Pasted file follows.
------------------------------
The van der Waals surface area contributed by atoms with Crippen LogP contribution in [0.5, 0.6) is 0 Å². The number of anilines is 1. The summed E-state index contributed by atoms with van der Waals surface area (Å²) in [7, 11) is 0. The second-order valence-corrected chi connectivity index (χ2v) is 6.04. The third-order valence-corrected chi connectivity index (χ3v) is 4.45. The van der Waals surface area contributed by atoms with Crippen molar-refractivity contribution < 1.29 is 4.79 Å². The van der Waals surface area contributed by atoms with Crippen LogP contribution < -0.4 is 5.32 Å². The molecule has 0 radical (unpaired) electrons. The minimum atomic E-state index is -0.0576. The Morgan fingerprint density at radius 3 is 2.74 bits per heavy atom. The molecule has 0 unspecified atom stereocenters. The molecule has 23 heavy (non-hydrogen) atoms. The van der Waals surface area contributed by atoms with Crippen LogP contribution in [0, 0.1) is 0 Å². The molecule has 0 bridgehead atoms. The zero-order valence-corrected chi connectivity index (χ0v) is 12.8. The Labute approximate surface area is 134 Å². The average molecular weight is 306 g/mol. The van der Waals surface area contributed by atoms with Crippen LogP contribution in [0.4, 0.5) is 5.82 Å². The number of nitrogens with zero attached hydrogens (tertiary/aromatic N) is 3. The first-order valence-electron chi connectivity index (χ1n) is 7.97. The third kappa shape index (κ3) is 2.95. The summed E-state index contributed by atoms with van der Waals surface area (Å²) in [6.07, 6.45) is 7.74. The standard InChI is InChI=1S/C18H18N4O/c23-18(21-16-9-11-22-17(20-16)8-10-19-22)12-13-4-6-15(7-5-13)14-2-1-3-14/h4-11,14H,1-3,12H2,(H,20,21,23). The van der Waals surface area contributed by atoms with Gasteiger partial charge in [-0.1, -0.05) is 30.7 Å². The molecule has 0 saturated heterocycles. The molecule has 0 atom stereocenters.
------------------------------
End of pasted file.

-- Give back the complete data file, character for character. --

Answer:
The van der Waals surface area contributed by atoms with Crippen LogP contribution in [0.5, 0.6) is 0 Å². The number of anilines is 1. The summed E-state index contributed by atoms with van der Waals surface area (Å²) in [7, 11) is 0. The second-order valence-corrected chi connectivity index (χ2v) is 6.04. The third-order valence-corrected chi connectivity index (χ3v) is 4.45. The van der Waals surface area contributed by atoms with Crippen molar-refractivity contribution < 1.29 is 4.79 Å². The van der Waals surface area contributed by atoms with Crippen LogP contribution < -0.4 is 5.32 Å². The molecule has 0 radical (unpaired) electrons. The minimum atomic E-state index is -0.0576. The Morgan fingerprint density at radius 3 is 2.74 bits per heavy atom. The molecule has 0 unspecified atom stereocenters. The molecule has 23 heavy (non-hydrogen) atoms. The van der Waals surface area contributed by atoms with Crippen LogP contribution in [0, 0.1) is 0 Å². The molecule has 0 bridgehead atoms. The zero-order valence-corrected chi connectivity index (χ0v) is 12.8. The Labute approximate surface area is 134 Å². The average molecular weight is 306 g/mol. The van der Waals surface area contributed by atoms with Crippen LogP contribution in [0.4, 0.5) is 5.82 Å². The number of nitrogens with zero attached hydrogens (tertiary/aromatic N) is 3. The first-order valence-electron chi connectivity index (χ1n) is 7.97. The third kappa shape index (κ3) is 2.95. The summed E-state index contributed by atoms with van der Waals surface area (Å²) in [6.07, 6.45) is 7.74. The standard InChI is InChI=1S/C18H18N4O/c23-18(21-16-9-11-22-17(20-16)8-10-19-22)12-13-4-6-15(7-5-13)14-2-1-3-14/h4-11,14H,1-3,12H2,(H,20,21,23). The van der Waals surface area contributed by atoms with Gasteiger partial charge in [-0.1, -0.05) is 30.7 Å². The molecule has 0 saturated heterocycles. The molecule has 0 atom stereocenters.